O`DONNELL: OK. So, Congresswoman Dean apparently can`t hear me at this point at all. We`re going to take a break here and see if we can reestablish that connection and we`ll be right back.


O`DONNELL: And we`re back with Congresswoman Madeleine Dean of Pennsylvania. We believe the audio is working.

So let`s just begin with your reaction to the Roger Stone commutation of his sentence.

DEAN: Well, it is one more massive layering of corruption by this administration. It`s an identification of, sadly, what we in America have come to know with this administration and this Department of Justice, that there are separate systems of justice, those for the friends and cronies who protect a corrupt president and those for the rest of us.

It`s a very disappointing, dark day in our country`s history, and I`m looking forward to the day when we hold all of these people accountable.

O`DONNELL: The -- Roger Stone tonight appearing with Sean Hannity basically slandered everyone who was in the courtroom with him. He said that the jury was basically rigged, they violated their oath. He slandered the judge saying the judge violated her oath as did the prosecutors because the only person apparently who`s telling the truth is Roger Stone.

REP. MADELEINE DEAN (D-PA): Then he was convicted and of course Mr. Hannity`s credibility is at an all-time low. I heard some of his program, this evening. Roger Stone was convicted, convicted of lying to prosecutors, of threatening witnesses, of withholding documents, of covering for a President who is corrupt.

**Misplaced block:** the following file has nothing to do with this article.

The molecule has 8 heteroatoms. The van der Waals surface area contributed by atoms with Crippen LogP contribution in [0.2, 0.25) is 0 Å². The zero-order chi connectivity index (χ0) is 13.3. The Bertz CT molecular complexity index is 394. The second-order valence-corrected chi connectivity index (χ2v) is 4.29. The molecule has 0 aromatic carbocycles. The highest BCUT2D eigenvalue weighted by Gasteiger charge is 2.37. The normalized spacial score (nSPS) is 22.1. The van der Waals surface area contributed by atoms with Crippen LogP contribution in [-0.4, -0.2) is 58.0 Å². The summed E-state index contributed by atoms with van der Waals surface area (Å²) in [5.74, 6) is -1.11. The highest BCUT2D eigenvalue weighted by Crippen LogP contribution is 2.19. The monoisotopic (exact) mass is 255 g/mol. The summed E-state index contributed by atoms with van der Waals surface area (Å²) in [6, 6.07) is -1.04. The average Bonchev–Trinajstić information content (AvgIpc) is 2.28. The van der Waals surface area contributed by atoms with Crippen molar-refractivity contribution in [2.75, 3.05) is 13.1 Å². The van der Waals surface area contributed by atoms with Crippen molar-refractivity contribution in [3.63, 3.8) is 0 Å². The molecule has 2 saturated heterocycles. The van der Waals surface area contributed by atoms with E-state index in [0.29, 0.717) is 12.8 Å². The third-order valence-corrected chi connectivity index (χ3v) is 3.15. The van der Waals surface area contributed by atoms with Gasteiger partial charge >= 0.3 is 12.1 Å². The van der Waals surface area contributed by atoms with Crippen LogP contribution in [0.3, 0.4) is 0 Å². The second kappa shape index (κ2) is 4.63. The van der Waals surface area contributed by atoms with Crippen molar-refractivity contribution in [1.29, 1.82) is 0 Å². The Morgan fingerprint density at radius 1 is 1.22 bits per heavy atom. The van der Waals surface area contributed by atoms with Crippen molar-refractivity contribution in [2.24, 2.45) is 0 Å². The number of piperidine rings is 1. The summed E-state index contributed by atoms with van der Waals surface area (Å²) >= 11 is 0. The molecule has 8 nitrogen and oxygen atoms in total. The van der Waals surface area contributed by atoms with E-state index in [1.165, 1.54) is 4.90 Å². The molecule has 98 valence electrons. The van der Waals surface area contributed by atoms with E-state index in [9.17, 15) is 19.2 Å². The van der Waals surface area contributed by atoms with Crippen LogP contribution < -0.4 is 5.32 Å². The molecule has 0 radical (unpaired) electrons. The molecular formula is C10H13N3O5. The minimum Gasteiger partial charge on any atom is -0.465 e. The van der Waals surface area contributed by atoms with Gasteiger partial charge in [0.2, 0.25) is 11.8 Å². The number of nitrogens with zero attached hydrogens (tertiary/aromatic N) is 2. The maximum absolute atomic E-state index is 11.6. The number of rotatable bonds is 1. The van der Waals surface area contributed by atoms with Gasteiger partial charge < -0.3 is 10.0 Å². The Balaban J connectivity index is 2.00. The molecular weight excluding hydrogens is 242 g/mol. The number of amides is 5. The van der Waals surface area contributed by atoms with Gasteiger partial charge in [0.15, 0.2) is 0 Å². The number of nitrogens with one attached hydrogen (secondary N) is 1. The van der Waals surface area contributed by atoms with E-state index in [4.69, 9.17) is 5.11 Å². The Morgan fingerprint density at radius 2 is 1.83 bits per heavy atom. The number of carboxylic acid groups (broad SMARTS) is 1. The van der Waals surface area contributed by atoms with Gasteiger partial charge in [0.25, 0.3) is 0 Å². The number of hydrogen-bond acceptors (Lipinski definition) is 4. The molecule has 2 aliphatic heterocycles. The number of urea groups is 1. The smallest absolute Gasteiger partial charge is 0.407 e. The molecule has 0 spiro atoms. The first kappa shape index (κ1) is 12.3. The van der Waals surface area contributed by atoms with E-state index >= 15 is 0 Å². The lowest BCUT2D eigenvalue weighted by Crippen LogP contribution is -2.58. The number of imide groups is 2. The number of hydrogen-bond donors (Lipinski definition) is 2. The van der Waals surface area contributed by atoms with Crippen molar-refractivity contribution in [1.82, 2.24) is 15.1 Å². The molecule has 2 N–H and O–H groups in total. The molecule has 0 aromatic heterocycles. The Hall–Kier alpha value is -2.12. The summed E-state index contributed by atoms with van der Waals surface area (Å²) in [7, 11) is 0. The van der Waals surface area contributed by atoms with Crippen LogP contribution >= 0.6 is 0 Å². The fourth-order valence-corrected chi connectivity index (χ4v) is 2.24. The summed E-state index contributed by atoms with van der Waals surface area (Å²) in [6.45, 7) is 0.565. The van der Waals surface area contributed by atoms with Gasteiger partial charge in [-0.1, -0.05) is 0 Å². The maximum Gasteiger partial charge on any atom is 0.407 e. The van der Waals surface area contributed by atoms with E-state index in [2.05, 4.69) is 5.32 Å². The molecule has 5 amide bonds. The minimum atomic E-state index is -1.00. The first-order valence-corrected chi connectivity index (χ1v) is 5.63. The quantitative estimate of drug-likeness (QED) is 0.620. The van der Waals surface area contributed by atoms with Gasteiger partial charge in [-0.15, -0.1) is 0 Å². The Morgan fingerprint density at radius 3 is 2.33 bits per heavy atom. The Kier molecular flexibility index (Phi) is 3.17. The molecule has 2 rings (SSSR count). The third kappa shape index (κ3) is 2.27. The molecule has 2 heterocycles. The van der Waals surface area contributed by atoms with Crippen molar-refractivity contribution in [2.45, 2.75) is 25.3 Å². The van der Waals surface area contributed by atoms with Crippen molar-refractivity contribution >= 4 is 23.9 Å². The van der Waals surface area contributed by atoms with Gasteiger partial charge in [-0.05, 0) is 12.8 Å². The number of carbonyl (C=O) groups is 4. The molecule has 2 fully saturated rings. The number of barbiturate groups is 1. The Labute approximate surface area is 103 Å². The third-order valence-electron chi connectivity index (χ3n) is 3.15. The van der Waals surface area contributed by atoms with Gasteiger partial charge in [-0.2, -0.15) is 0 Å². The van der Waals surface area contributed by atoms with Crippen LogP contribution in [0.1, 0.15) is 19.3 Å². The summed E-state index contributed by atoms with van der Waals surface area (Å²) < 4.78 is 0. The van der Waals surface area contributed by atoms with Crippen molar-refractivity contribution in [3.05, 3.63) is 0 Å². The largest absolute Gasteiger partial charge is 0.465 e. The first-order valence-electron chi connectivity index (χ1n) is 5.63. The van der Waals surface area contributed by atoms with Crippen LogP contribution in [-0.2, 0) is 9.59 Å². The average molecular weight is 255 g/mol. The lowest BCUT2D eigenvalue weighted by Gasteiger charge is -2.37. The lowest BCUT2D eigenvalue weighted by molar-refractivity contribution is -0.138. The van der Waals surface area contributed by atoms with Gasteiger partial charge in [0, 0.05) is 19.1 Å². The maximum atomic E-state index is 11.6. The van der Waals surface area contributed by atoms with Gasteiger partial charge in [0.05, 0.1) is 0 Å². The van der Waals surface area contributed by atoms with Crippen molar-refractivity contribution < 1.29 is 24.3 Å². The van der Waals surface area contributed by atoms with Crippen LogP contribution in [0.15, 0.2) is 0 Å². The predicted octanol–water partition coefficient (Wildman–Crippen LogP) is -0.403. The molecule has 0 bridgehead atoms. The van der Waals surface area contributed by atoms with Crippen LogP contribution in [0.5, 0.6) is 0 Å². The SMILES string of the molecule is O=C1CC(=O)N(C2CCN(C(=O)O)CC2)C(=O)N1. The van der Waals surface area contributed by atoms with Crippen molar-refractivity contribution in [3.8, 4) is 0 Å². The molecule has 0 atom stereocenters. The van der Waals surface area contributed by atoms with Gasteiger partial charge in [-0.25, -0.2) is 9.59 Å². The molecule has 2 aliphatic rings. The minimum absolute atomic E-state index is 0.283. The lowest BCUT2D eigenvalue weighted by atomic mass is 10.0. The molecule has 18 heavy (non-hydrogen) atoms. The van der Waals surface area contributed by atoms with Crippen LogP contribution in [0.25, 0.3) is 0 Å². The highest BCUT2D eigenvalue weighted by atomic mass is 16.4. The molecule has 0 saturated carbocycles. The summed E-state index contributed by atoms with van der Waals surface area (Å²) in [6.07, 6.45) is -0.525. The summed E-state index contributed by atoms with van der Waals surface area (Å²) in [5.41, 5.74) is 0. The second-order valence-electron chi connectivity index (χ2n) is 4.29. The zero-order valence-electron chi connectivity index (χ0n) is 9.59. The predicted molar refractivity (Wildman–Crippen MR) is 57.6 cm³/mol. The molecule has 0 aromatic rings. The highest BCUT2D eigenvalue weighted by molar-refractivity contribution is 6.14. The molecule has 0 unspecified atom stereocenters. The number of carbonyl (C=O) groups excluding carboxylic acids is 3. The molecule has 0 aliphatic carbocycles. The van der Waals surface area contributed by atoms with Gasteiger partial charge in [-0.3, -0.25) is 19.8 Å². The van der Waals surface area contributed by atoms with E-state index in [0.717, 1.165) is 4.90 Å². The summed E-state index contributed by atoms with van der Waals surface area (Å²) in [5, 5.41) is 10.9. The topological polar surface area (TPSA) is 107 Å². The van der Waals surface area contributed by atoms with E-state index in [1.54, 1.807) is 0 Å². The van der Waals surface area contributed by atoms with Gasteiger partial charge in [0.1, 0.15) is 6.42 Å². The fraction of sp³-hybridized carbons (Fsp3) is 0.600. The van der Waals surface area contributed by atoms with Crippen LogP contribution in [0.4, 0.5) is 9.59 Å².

And you`ll notice with all of the cases that you and I might talk about tonight, there`s something in common and that is that all roads seem to lead to Putin and corruption and cover up. What is this President afraid of? Why does he reward corrupt crooked friends of his? Why does he punish those who will not protection him as in - as in the case of Mr. Cohen? Is this is a very sad day and - and you started this by saying think of the deaths.

We are in a pandemic and yet, this President is focused on trying to keep a crony out of 40 months prison time. 136,000 Americans are dead from coronavirus. What is this President focused on?

O`DONNELL: What can you tell us about Geoffrey Berman`s testimony, who`s the former U.S. attorney in Manhattan, who gave closed door testimony to the Judiciary Committee where he described for you I guess in some detail, how he was ousted from that job by Attorney General William Barr?

DEAN: Well I was very impressed. I want to be there in person for the interview. The transcribed interview which I believe has been released so you`ve had the chance to take a look at it. I was impressed by two things. Number one, it was proof of Barr`s bungled firing of Mr. Berman on a Friday night on June 19.

One more Friday night attempt to take somebody out who might be of damage to this President who might actually be investigating the corruption of an administration like we`ve never seen before.